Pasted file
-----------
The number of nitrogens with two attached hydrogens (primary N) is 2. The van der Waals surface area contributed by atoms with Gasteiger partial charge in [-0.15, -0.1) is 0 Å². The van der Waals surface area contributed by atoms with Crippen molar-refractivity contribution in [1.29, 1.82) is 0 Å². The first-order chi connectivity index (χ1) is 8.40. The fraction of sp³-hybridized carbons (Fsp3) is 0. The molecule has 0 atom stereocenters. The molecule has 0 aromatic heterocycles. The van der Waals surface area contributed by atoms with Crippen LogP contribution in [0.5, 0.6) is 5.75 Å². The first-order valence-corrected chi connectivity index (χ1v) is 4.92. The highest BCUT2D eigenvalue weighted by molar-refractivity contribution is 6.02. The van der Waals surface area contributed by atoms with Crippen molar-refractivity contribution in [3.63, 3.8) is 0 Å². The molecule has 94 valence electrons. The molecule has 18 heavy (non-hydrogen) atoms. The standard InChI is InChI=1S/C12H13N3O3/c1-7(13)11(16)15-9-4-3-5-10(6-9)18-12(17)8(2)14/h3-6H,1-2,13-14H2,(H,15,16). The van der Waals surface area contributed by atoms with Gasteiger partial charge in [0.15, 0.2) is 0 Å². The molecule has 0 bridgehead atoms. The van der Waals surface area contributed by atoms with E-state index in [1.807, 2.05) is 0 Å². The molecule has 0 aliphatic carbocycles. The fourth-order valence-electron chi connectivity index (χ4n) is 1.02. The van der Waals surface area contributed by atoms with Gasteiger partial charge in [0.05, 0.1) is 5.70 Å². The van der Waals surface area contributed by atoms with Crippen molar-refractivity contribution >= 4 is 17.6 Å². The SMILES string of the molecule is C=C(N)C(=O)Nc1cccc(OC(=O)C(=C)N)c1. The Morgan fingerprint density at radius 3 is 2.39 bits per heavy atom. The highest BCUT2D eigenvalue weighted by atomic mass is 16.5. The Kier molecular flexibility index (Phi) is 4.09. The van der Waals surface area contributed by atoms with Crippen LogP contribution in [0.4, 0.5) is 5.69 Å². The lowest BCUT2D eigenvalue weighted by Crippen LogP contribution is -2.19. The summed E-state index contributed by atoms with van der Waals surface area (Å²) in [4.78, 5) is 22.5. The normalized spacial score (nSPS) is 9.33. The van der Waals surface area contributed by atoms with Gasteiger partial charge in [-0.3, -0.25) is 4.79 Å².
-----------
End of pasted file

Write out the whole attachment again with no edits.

The number of nitrogens with two attached hydrogens (primary N) is 2. The van der Waals surface area contributed by atoms with Gasteiger partial charge in [-0.15, -0.1) is 0 Å². The van der Waals surface area contributed by atoms with Crippen molar-refractivity contribution in [1.29, 1.82) is 0 Å². The first-order chi connectivity index (χ1) is 8.40. The fraction of sp³-hybridized carbons (Fsp3) is 0. The molecule has 0 atom stereocenters. The molecule has 0 aromatic heterocycles. The van der Waals surface area contributed by atoms with Crippen LogP contribution in [0.5, 0.6) is 5.75 Å². The first-order valence-corrected chi connectivity index (χ1v) is 4.92. The highest BCUT2D eigenvalue weighted by molar-refractivity contribution is 6.02. The van der Waals surface area contributed by atoms with Crippen molar-refractivity contribution in [3.63, 3.8) is 0 Å². The molecule has 94 valence electrons. The molecule has 18 heavy (non-hydrogen) atoms. The standard InChI is InChI=1S/C12H13N3O3/c1-7(13)11(16)15-9-4-3-5-10(6-9)18-12(17)8(2)14/h3-6H,1-2,13-14H2,(H,15,16). The van der Waals surface area contributed by atoms with Gasteiger partial charge in [0.15, 0.2) is 0 Å². The molecule has 0 bridgehead atoms. The van der Waals surface area contributed by atoms with E-state index in [1.807, 2.05) is 0 Å². The molecule has 0 aliphatic carbocycles. The fourth-order valence-electron chi connectivity index (χ4n) is 1.02. The van der Waals surface area contributed by atoms with Gasteiger partial charge in [0.05, 0.1) is 5.70 Å². The van der Waals surface area contributed by atoms with Crippen molar-refractivity contribution >= 4 is 17.6 Å². The SMILES string of the molecule is C=C(N)C(=O)Nc1cccc(OC(=O)C(=C)N)c1. The Morgan fingerprint density at radius 3 is 2.39 bits per heavy atom. The highest BCUT2D eigenvalue weighted by atomic mass is 16.5. The Kier molecular flexibility index (Phi) is 4.09. The van der Waals surface area contributed by atoms with Crippen LogP contribution in [0.4, 0.5) is 5.69 Å². The lowest BCUT2D eigenvalue weighted by Crippen LogP contribution is -2.19. The summed E-state index contributed by atoms with van der Waals surface area (Å²) in [4.78, 5) is 22.5. The normalized spacial score (nSPS) is 9.33. The van der Waals surface area contributed by atoms with Gasteiger partial charge in [-0.3, -0.25) is 4.79 Å².